By Luis Rubio on November 13, 2023
The 2024 presidential election promises to be like no other since Mexico began its long, painful, and unfinished transition to democracy. Three factors make this a unique moment: an economy ever more distant from the political cycle; a political structure susceptible to collapse; and a race where the stakes are the highest in at least half a century.
The coming election is not only unique essentially because outgoing President López Obrador has raised the stakes in an already skeptical society. Whereas the previous five presidents attempted to pursue a common thread of gradual political and economic liberalization, AMLO shattered the notion that Mexico was advancing towards a democracy and an open economy. Furthermore, he has been a strong advocate for moving in the opposite direction and has created conditions for that to be furthered in the future. Even more important, also in contrast with his predecessors, he is bent on directly influencing the electoral process, regardless of whether this constitutes a crime according to the electoral legislation, which aims to secure a level playing field. This set of circumstances creates enormous risks, but also a potential opportunity.
Over the past four decades, Mexican governments provoked significant economic change through a series of reforms aimed at modernizing the Mexican economy and incorporating it into the global circuits. Despite the president’s continuous attacks on those reforms, he has been their biggest beneficiary. In fact, Mexico has become ever more closely attached to the US economy through exports, radically reducing its connection to the Mexican political cycle. Something similar has happened with the most politically sensitive economic variable, the exchange rate, which today is determined by exports and remittances, and much less so by government finances. Thus, the economy will be a factor in the coming election only to the extent that the US industrial production index experiences significant alterations.
The same cannot be said of the political arena. The biggest paradox of Mexico today is how the economy and the political system have exchanged places. The one constant through the 20th century was always the strength and resilience of the political system. Authoritarian or not, it was an extraordinary factor of stability and continuity. Mexico experienced crises, some political, others economic, and financial, but the political apparatus had the capacity to manage and remain effective. That is no longer true. The economic and political reforms of the past four decades eroded the old political structures and AMLO has further undermined the few remaining elements that used to provide stability.
The scene taking shape will thus include an extremely powerful player in the president, a rapidly weakening political context, an increasingly politicized military, a frail government-financial situation, and two relatively novice candidates for the presidency. Any one of these factors could be disruptive; the fact that there are several elements in the game could be extremely risky. And the riskiest is undoubtedly the president himself, who will not spare any asset at his disposal to get the outcome of his preference. Should that outcome fail to materialize, he could easily become the source of the gravest danger Mexicans have experienced since the end of the Revolution in 1917.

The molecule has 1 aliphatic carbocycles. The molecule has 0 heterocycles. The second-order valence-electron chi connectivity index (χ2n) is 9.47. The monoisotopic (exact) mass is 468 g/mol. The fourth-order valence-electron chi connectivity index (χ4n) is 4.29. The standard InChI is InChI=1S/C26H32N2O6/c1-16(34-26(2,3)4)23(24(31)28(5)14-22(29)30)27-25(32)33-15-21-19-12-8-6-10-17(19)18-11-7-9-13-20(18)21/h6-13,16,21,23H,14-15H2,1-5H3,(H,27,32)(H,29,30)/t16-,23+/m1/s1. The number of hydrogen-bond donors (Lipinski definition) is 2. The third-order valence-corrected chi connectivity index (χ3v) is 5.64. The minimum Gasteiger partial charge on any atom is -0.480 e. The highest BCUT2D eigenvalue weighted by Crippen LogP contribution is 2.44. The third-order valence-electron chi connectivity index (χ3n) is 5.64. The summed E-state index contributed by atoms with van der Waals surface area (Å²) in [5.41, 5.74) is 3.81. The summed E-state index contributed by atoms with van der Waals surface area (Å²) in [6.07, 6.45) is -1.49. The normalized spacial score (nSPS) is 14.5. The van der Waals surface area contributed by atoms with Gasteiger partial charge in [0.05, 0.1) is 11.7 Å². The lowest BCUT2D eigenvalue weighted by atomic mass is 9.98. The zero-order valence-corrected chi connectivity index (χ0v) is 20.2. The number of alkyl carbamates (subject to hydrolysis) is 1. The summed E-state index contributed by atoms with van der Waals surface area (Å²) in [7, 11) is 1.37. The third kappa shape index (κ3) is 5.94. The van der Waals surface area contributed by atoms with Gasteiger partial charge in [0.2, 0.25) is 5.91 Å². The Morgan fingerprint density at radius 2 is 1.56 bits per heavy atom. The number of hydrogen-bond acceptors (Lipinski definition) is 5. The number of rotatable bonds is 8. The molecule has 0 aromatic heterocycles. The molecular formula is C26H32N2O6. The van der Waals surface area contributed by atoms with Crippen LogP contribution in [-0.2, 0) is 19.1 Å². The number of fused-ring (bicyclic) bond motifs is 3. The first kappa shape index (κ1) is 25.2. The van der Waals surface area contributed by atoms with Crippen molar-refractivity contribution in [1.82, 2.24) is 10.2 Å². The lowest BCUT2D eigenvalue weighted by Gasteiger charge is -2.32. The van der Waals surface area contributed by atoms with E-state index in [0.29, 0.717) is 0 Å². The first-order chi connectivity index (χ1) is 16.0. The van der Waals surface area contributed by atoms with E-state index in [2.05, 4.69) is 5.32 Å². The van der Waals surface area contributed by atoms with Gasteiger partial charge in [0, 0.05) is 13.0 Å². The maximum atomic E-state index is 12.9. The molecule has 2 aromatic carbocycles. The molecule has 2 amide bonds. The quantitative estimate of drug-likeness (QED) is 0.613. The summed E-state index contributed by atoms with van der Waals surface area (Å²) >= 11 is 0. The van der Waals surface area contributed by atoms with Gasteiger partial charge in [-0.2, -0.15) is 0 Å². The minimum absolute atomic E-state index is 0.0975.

It is in this context that the election will take place. Mexicans will have to decide whether they want to pursue the course launched by AMLO or try a different tack. At present, neither of the candidates has fleshed out how she would go about addressing the big economic and political deficits that Mexicans face. Though Claudia Sheinbaum has articulated an effective structure for her campaign, at present all her proposals reflect the enormous influence wielded by her promoter, so they are not a reliable foundation to assess how a government led by her would work. On the other side of the aisle, Xóchitl Gálvez has yet to come up with an organization capable of defeating the governmental team, but her instincts and statements demonstrate a much more open, cosmopolitan, and modern thrust.
It is still far too early to reach any conclusion about the June election. The two key races -the presidency and congress- are intimately related given that few Mexicans split their votes. It is not inconceivable that voters will produce a very powerful congress without a majority in charge, an opportunity to truly begin to develop the end of the political transition Mexicans have long been waiting for. Thus, a lot rides in those votes.
Whatever the outcome, its implications will be major for both Mexicans and Americans. Mexicans will be directly affected, whether for good or ill. Americans will also be impacted because of the extraordinarily complex border their two nations share. The stakes could not be higher.
ABOUT THE AUTHOR: Global Fellow; Mexico Institute Advisory Board Member; Chairman, México Evalúa; Former President, Consejo Mexicano de Asuntos Internacionales (COMEXI); Chairman, Center for Research for Development (CIDAC), Mexico